The first table (total students, available only online), reveals a 4.4 percent average annual percentage increase in bachelor’s degrees conferred between 2002-03 and 2006- 07. Growth was higher among moderately selective institutions than among both highly selective and relatively open-admissions institutions. The public and private, for-profit sectors grew at slightly below the overall rate and the proprietary sector had the highest percentage growth, although it remains a relatively small contributor to overall numbers of degrees conferred. Within the more detailed combinations of selectivity and sector, we see that the most selective proprietary institutions had the largest percentage increases but represent the lower raw numbers of degrees (less than 0.5 percent of the total and so rounding to 0 percent). In addition, two trend lines were negative: conferrals among highly selective, public universities and lowly selective private, nonprofit institutions declined by an average of 2.5 percent per year.
Although there was moderate growth in degrees conferred by highly selective institutions (6 percent), the trend in this sector for African-Americans was negative (an average of 2.5 percent annual decrease). However, this trend is marked by a banner year in 2002-03, followed by two years of sharp decline and then two years of strong increases. Among the other racial ethnic groups, percentage increases in the highly selective category surpassed the overall rate for Native Americans and Asian Americans.
There are lots of interesting patterns in these tables, some of which are summarized in a final table that presents three views of representation focusing on three specific types of institutions: the highly selective private- nonprofit, the moderately selective public, and proprietary institutions regardless of selectivity (available only online).
The first section of this final table shows the distribution by race/ethnicity across all institutions and within each of these three prototypes. The first row indicates that African-Americans represented 9 percent of all students, Hispanics and Asian Americans 7 percent and Native Americans 0.7 percent. Institutions in the “highly selective, privatenonprofit” category included an overrepresentation of Asian Americans but underrepresented the three other racial/ethnic minority groups and especially African-Americans. Representation across the large “moderately selective, public” category was identical to the overall representation levels with slight (one percentage point) underrepresentation among African-Americans. Finally, African-Americans and Hispanics are notably overrepresented and Asian Americans underrepresented among the relatively small proprietary sector.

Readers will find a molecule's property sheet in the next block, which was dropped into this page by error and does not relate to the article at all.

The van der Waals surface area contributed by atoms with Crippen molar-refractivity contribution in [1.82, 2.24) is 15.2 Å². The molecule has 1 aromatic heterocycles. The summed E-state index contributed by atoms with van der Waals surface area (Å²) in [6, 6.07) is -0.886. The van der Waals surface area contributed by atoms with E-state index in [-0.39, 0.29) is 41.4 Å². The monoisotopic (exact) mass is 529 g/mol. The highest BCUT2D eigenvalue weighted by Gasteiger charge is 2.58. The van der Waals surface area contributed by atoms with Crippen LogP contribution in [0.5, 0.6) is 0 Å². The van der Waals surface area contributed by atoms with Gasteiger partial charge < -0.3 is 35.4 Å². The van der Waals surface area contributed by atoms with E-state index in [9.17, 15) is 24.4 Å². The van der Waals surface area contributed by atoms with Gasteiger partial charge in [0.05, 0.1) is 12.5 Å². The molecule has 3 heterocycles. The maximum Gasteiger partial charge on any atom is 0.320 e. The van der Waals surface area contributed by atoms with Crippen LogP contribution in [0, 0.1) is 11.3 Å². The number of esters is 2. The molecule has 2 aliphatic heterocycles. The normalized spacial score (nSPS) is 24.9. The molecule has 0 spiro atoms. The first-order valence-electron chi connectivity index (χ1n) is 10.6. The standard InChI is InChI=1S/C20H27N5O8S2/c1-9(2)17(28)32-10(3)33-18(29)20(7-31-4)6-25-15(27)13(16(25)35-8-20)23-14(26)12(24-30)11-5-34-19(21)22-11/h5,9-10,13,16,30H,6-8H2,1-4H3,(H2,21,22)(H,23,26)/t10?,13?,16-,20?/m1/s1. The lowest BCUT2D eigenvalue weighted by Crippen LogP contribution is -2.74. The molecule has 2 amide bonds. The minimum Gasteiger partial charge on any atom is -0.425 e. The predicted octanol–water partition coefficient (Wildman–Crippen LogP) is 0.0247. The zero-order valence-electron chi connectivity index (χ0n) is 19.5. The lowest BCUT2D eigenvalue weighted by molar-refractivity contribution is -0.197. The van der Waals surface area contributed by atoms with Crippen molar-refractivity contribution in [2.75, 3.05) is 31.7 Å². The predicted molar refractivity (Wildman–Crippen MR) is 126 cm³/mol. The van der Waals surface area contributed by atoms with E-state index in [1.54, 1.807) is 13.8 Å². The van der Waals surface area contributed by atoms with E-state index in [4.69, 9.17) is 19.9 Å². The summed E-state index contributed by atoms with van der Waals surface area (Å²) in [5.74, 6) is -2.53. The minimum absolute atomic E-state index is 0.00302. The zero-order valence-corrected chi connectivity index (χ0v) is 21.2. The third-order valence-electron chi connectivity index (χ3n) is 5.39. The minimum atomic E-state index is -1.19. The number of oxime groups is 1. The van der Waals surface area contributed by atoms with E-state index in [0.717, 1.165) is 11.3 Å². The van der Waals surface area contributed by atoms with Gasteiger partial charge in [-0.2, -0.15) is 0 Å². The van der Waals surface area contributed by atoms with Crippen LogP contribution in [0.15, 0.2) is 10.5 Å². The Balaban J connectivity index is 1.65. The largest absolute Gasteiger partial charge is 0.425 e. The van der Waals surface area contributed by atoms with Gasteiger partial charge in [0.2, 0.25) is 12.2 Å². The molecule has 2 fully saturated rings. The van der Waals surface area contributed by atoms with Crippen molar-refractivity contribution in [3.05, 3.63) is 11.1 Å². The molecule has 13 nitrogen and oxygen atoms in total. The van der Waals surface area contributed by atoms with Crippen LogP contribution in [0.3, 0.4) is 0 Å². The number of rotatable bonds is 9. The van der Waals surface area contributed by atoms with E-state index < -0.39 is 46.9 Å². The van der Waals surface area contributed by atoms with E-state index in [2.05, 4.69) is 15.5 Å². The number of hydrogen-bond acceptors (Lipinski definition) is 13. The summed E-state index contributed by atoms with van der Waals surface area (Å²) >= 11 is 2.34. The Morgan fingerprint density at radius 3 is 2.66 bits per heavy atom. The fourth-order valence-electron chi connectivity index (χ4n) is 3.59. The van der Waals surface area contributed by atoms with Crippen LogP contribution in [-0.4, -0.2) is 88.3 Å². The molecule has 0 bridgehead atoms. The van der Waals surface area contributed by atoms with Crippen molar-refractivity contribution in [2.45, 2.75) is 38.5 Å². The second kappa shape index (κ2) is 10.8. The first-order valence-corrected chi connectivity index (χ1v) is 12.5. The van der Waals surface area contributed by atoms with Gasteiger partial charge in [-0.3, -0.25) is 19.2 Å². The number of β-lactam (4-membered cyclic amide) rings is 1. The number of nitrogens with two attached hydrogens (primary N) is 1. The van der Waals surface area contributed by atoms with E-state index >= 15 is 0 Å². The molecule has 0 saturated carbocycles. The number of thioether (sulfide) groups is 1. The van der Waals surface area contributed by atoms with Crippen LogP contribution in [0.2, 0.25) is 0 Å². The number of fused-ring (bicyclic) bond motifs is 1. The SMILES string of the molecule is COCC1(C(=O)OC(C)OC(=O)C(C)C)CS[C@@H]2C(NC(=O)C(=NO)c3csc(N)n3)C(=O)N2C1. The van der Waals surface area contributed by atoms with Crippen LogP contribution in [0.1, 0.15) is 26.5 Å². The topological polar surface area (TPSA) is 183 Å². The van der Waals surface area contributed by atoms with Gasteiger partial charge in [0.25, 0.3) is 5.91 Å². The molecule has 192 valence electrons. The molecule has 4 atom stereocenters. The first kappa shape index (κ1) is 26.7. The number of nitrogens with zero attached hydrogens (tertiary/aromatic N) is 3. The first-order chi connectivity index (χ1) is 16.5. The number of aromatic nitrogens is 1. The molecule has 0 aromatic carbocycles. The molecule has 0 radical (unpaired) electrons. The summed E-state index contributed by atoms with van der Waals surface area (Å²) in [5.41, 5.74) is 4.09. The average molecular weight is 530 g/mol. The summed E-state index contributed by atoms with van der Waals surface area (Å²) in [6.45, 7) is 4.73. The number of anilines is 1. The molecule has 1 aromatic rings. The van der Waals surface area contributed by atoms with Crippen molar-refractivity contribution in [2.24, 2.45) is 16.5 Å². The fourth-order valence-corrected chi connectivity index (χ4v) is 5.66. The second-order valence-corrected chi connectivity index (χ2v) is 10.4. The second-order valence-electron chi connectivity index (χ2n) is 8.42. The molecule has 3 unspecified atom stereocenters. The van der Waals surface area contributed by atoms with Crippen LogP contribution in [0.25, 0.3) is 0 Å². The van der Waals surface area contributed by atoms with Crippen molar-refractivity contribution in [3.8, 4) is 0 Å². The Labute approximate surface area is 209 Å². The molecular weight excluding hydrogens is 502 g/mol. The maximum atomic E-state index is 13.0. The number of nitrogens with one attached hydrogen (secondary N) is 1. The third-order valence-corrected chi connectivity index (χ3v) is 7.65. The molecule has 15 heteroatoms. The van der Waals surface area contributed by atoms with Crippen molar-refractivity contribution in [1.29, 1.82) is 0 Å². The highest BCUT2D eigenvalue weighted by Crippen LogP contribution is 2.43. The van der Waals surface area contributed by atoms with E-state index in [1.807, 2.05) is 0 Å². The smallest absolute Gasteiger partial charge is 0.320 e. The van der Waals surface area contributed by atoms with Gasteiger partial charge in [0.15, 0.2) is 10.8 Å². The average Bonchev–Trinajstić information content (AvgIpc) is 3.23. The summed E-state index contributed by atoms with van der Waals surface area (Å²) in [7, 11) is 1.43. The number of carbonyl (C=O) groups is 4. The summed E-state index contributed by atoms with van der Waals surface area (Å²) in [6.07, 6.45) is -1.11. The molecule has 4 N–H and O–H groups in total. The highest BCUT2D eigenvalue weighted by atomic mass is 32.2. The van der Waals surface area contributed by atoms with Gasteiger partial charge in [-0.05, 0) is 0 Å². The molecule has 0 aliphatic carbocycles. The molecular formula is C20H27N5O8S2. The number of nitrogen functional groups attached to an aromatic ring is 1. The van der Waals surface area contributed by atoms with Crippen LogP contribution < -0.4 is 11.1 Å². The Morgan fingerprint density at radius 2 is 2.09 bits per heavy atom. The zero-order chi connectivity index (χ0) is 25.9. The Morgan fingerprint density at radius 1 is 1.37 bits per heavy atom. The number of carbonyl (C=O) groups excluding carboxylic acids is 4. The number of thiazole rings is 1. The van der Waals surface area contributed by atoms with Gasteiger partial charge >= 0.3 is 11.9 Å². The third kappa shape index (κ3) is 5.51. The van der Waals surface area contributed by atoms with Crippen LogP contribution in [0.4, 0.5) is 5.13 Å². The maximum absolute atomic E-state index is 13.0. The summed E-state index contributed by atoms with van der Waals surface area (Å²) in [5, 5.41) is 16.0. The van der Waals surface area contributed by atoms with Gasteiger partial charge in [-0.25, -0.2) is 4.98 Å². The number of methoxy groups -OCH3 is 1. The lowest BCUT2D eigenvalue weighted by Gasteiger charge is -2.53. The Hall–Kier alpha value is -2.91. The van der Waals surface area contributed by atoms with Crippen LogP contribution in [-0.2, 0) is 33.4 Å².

The second view of representation (the middle section of this summary table) shows the average annual percentage change overall and for each racial/ethnic group within each of the three prototype institutional categories. The percentage decline in bachelor’s degrees conferred to African- Americans at highly selective private, nonprofit institutions stands out among the growth rates for all other groups, as does the relatively high growth rate for African- Americans within the proprietary sector.
The third view of representation shown in the last three rows of this table focuses on the percentage of each racial/ethnic group that received a bachelor’s degree from each of these three types of institutions. Overall, exactly one half of all students receive a bachelor’s degree from a moderately selective, public institution and 4 percent are represented in each of the “highly selective, private-nonprofit” and “proprietary” categories. The percentage of all African-American bachelor’s degree recipients who fall into these first two categories is just one percentage point lower than this overall benchmark and again we see the overrepresentation of African-Americans in the proprietary sector. For both Hispanics and Native Americans, there is slight overrepresentation among the large “moderately selective, public” and small “proprietary” sectors. Asian Americans exhibit a notably different pattern according to this view, with significant overrepresentation in both the “highly selective, private-nonprofit” and the “moderately selective, public” categories and slight underrepresentation in the proprietary sector.
At the beginning of this article, I suggested that you review critically the information presented throughout this special edition of Diverse. Each year, I receive a modest number of e-mail messages and calls regarding a particular number for a particular school on a particular list. While I don’t expect the volume of such messages to decrease, I would enjoy seeing more questions, suggestions and ideas about how this analysis and these lists can be used to promote efforts to increase educational achievement levels of students of color.
— Dr. Victor M. H. Borden is associate vice president and associate professor at Indiana University.